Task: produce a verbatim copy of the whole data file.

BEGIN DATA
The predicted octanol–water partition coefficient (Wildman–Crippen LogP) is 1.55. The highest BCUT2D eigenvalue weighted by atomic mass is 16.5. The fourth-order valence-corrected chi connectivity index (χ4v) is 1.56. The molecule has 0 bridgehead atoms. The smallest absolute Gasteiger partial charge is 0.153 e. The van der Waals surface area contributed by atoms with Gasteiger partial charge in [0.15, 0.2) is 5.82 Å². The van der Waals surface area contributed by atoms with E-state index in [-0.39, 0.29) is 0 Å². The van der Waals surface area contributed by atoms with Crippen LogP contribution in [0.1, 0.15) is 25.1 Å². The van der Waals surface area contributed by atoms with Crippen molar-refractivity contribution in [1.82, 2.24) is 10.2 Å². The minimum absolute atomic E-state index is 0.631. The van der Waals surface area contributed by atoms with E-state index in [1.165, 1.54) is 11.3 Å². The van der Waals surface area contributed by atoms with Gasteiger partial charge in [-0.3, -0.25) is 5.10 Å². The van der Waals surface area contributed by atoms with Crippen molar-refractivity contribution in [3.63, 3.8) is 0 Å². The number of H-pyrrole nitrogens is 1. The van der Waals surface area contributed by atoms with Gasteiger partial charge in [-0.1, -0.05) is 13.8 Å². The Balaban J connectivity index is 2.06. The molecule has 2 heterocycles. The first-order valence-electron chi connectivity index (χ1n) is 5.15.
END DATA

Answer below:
The predicted octanol–water partition coefficient (Wildman–Crippen LogP) is 1.55. The highest BCUT2D eigenvalue weighted by atomic mass is 16.5. The fourth-order valence-corrected chi connectivity index (χ4v) is 1.56. The molecule has 0 bridgehead atoms. The smallest absolute Gasteiger partial charge is 0.153 e. The van der Waals surface area contributed by atoms with Gasteiger partial charge in [0.15, 0.2) is 5.82 Å². The van der Waals surface area contributed by atoms with E-state index in [-0.39, 0.29) is 0 Å². The van der Waals surface area contributed by atoms with Crippen LogP contribution in [0.1, 0.15) is 25.1 Å². The van der Waals surface area contributed by atoms with Crippen molar-refractivity contribution in [1.82, 2.24) is 10.2 Å². The minimum absolute atomic E-state index is 0.631. The van der Waals surface area contributed by atoms with E-state index in [1.165, 1.54) is 11.3 Å². The van der Waals surface area contributed by atoms with Gasteiger partial charge in [-0.3, -0.25) is 5.10 Å². The van der Waals surface area contributed by atoms with Crippen molar-refractivity contribution in [3.63, 3.8) is 0 Å². The number of H-pyrrole nitrogens is 1. The van der Waals surface area contributed by atoms with Gasteiger partial charge in [-0.1, -0.05) is 13.8 Å². The Balaban J connectivity index is 2.06. The molecule has 2 heterocycles. The first-order valence-electron chi connectivity index (χ1n) is 5.15.